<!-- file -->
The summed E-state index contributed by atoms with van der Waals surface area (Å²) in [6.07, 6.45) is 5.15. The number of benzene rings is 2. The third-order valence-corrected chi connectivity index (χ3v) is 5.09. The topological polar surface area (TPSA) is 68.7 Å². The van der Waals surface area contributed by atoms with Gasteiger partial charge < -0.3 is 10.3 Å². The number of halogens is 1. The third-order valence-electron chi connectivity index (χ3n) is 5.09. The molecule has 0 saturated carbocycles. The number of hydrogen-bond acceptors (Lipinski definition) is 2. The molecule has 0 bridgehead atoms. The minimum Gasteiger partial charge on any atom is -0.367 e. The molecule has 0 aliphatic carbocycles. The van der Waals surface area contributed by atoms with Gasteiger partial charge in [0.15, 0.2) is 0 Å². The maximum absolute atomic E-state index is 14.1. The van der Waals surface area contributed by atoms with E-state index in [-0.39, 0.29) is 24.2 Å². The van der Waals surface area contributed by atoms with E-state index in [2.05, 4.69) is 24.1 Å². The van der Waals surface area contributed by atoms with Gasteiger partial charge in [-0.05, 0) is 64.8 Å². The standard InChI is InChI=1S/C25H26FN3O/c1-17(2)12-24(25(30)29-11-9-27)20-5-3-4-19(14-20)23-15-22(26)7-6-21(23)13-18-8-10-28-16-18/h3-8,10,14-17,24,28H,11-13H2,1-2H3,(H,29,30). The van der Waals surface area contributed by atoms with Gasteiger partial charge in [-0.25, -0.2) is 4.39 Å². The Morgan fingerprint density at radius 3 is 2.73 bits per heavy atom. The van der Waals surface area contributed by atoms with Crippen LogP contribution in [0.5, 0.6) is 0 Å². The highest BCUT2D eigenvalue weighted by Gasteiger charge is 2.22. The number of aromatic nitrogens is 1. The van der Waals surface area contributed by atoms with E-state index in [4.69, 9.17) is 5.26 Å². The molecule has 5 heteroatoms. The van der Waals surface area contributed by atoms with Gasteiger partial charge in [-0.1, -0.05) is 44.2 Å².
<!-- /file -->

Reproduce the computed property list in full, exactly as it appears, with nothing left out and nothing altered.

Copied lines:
The summed E-state index contributed by atoms with van der Waals surface area (Å²) in [6.07, 6.45) is 5.15. The number of benzene rings is 2. The third-order valence-corrected chi connectivity index (χ3v) is 5.09. The topological polar surface area (TPSA) is 68.7 Å². The van der Waals surface area contributed by atoms with Gasteiger partial charge < -0.3 is 10.3 Å². The number of halogens is 1. The third-order valence-electron chi connectivity index (χ3n) is 5.09. The molecule has 0 saturated carbocycles. The number of hydrogen-bond acceptors (Lipinski definition) is 2. The molecule has 0 bridgehead atoms. The minimum Gasteiger partial charge on any atom is -0.367 e. The molecule has 0 aliphatic carbocycles. The van der Waals surface area contributed by atoms with Gasteiger partial charge in [0.15, 0.2) is 0 Å². The maximum absolute atomic E-state index is 14.1. The van der Waals surface area contributed by atoms with E-state index in [-0.39, 0.29) is 24.2 Å². The van der Waals surface area contributed by atoms with E-state index in [2.05, 4.69) is 24.1 Å². The van der Waals surface area contributed by atoms with Gasteiger partial charge in [-0.05, 0) is 64.8 Å². The standard InChI is InChI=1S/C25H26FN3O/c1-17(2)12-24(25(30)29-11-9-27)20-5-3-4-19(14-20)23-15-22(26)7-6-21(23)13-18-8-10-28-16-18/h3-8,10,14-17,24,28H,11-13H2,1-2H3,(H,29,30). The van der Waals surface area contributed by atoms with Gasteiger partial charge in [-0.25, -0.2) is 4.39 Å². The Morgan fingerprint density at radius 3 is 2.73 bits per heavy atom. The van der Waals surface area contributed by atoms with Crippen LogP contribution in [0.5, 0.6) is 0 Å². The highest BCUT2D eigenvalue weighted by Gasteiger charge is 2.22. The number of aromatic nitrogens is 1. The van der Waals surface area contributed by atoms with E-state index in [4.69, 9.17) is 5.26 Å². The molecule has 5 heteroatoms. The van der Waals surface area contributed by atoms with Gasteiger partial charge in [-0.1, -0.05) is 44.2 Å².